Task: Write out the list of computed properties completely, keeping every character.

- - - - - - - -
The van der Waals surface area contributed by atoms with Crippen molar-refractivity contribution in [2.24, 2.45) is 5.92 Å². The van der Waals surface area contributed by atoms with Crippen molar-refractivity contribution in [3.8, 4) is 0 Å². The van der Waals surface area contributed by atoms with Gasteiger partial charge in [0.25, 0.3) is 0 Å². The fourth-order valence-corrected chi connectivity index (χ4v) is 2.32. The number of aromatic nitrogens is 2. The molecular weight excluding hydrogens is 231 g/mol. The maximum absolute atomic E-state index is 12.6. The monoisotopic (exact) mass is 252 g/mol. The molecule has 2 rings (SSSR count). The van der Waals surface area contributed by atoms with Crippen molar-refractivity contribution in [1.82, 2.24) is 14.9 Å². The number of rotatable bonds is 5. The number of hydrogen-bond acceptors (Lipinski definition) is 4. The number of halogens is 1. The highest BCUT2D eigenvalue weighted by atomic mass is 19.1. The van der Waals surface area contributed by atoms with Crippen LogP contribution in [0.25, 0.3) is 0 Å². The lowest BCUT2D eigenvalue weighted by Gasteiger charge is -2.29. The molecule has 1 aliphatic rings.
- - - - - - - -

The van der Waals surface area contributed by atoms with Crippen molar-refractivity contribution in [2.24, 2.45) is 5.92 Å². The van der Waals surface area contributed by atoms with Crippen molar-refractivity contribution in [3.8, 4) is 0 Å². The van der Waals surface area contributed by atoms with Gasteiger partial charge in [0.25, 0.3) is 0 Å². The fourth-order valence-corrected chi connectivity index (χ4v) is 2.32. The number of aromatic nitrogens is 2. The molecular weight excluding hydrogens is 231 g/mol. The maximum absolute atomic E-state index is 12.6. The monoisotopic (exact) mass is 252 g/mol. The molecule has 2 rings (SSSR count). The van der Waals surface area contributed by atoms with Crippen molar-refractivity contribution in [1.82, 2.24) is 14.9 Å². The number of rotatable bonds is 5. The number of hydrogen-bond acceptors (Lipinski definition) is 4. The number of halogens is 1. The highest BCUT2D eigenvalue weighted by atomic mass is 19.1. The van der Waals surface area contributed by atoms with Crippen LogP contribution in [0.25, 0.3) is 0 Å². The lowest BCUT2D eigenvalue weighted by Gasteiger charge is -2.29. The molecule has 1 aliphatic rings.